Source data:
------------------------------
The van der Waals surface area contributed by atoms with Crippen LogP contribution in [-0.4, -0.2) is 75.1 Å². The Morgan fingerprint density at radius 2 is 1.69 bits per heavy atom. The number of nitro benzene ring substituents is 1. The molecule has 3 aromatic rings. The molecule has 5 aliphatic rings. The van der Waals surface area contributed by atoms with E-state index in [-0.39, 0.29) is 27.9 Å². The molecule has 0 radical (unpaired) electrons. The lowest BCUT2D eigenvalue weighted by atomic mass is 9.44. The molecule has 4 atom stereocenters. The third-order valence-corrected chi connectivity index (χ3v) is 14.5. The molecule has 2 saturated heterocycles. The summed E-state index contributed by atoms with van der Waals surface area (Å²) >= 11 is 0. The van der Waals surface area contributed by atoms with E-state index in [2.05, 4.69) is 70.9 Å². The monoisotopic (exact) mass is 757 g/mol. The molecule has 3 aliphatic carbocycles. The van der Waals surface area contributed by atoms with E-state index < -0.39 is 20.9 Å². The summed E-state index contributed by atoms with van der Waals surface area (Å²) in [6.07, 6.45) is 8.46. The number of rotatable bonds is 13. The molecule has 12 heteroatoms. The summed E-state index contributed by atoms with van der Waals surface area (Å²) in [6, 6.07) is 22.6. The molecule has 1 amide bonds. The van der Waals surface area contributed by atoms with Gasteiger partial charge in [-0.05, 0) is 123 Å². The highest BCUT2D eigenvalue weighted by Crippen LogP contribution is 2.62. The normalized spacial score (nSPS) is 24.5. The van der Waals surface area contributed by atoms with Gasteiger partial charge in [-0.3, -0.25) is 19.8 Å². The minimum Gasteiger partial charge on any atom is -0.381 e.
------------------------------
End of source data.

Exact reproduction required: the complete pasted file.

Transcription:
The van der Waals surface area contributed by atoms with Crippen LogP contribution in [-0.4, -0.2) is 75.1 Å². The Morgan fingerprint density at radius 2 is 1.69 bits per heavy atom. The number of nitro benzene ring substituents is 1. The molecule has 3 aromatic rings. The molecule has 5 aliphatic rings. The van der Waals surface area contributed by atoms with E-state index in [-0.39, 0.29) is 27.9 Å². The molecule has 0 radical (unpaired) electrons. The lowest BCUT2D eigenvalue weighted by atomic mass is 9.44. The molecule has 4 atom stereocenters. The third-order valence-corrected chi connectivity index (χ3v) is 14.5. The molecule has 2 saturated heterocycles. The summed E-state index contributed by atoms with van der Waals surface area (Å²) >= 11 is 0. The van der Waals surface area contributed by atoms with E-state index in [2.05, 4.69) is 70.9 Å². The monoisotopic (exact) mass is 757 g/mol. The molecule has 3 aliphatic carbocycles. The van der Waals surface area contributed by atoms with E-state index < -0.39 is 20.9 Å². The summed E-state index contributed by atoms with van der Waals surface area (Å²) in [6.07, 6.45) is 8.46. The number of rotatable bonds is 13. The molecule has 12 heteroatoms. The summed E-state index contributed by atoms with van der Waals surface area (Å²) in [6, 6.07) is 22.6. The molecule has 1 amide bonds. The van der Waals surface area contributed by atoms with Gasteiger partial charge in [-0.05, 0) is 123 Å². The highest BCUT2D eigenvalue weighted by Crippen LogP contribution is 2.62. The normalized spacial score (nSPS) is 24.5. The van der Waals surface area contributed by atoms with Gasteiger partial charge in [-0.3, -0.25) is 19.8 Å². The minimum Gasteiger partial charge on any atom is -0.381 e.